Chinese wind companies won more than 30 per cent of global turbine sales in 2011 and their combined turbine manufacturing capacity is expected to be worth $73bn this year.
China is increasingly shifting focus to developing markets and away from the US and Europe, where the market is undeveloped but promises to grow quickly from a low base.
China’s turbine exports are still small as a per cent of total global installations, but increasingly Chinese groups including Sinovel (SEHK: SINOVZ) and Goldwind ((SZSE: 002202)– the world’s second- and third- biggest turbine makers by market share – are setting up local production facilities to m eet the needs of wind markets overseas.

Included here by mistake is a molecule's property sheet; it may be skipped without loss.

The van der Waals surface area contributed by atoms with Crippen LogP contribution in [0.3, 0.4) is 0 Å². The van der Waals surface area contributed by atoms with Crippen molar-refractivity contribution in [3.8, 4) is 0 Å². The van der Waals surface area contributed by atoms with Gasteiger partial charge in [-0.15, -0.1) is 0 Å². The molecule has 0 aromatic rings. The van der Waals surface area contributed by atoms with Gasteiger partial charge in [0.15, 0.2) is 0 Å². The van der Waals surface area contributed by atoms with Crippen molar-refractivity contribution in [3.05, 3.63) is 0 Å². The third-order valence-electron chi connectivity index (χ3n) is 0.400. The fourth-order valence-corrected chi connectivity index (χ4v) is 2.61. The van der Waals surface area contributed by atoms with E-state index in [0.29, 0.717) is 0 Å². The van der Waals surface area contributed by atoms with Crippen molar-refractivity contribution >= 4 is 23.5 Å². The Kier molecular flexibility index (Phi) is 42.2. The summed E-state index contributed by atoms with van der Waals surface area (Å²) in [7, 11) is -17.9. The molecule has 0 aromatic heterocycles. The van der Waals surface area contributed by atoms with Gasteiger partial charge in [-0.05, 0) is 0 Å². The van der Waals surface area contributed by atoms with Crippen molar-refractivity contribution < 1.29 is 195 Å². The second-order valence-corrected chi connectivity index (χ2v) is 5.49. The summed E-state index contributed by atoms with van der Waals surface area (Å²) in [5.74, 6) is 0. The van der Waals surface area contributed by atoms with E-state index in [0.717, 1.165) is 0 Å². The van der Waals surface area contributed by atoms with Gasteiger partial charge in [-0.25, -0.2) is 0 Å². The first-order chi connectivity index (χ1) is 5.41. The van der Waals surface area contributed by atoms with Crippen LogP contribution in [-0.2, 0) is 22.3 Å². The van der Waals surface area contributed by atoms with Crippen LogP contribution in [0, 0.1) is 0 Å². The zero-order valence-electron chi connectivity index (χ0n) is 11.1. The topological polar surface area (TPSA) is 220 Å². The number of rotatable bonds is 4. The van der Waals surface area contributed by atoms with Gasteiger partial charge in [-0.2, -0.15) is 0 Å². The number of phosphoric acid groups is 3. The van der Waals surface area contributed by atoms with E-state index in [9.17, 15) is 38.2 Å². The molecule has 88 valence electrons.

“Given the uncertain global climate for wind and solar since last year, we think this represents a very good opportunity for us to focus on developing markets,” Zhang Chuanwei, chief executive of Mingyang, China’s fourth-largest turbine producer by sales, told the Financial Times.
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